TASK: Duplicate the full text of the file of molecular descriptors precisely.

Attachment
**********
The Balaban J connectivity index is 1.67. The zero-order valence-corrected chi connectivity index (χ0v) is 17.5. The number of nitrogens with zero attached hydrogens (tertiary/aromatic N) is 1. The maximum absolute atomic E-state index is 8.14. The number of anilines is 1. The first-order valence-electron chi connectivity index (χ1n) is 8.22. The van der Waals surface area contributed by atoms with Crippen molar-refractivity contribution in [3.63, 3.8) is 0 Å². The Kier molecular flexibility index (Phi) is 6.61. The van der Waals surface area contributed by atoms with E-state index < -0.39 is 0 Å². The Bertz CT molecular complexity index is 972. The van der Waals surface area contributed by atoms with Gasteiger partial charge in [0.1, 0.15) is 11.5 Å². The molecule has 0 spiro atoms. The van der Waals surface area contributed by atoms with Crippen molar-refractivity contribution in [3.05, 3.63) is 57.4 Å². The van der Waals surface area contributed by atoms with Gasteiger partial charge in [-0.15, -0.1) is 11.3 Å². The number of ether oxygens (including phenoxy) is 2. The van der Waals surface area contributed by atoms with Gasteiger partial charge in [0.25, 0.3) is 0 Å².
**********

The Balaban J connectivity index is 1.67. The zero-order valence-corrected chi connectivity index (χ0v) is 17.5. The number of nitrogens with zero attached hydrogens (tertiary/aromatic N) is 1. The maximum absolute atomic E-state index is 8.14. The number of anilines is 1. The first-order valence-electron chi connectivity index (χ1n) is 8.22. The van der Waals surface area contributed by atoms with Crippen molar-refractivity contribution in [3.63, 3.8) is 0 Å². The Kier molecular flexibility index (Phi) is 6.61. The van der Waals surface area contributed by atoms with E-state index < -0.39 is 0 Å². The Bertz CT molecular complexity index is 972. The van der Waals surface area contributed by atoms with Gasteiger partial charge in [0.1, 0.15) is 11.5 Å². The molecule has 0 spiro atoms. The van der Waals surface area contributed by atoms with Crippen molar-refractivity contribution in [3.05, 3.63) is 57.4 Å². The van der Waals surface area contributed by atoms with Gasteiger partial charge in [-0.15, -0.1) is 11.3 Å². The number of ether oxygens (including phenoxy) is 2. The van der Waals surface area contributed by atoms with Gasteiger partial charge in [0.25, 0.3) is 0 Å².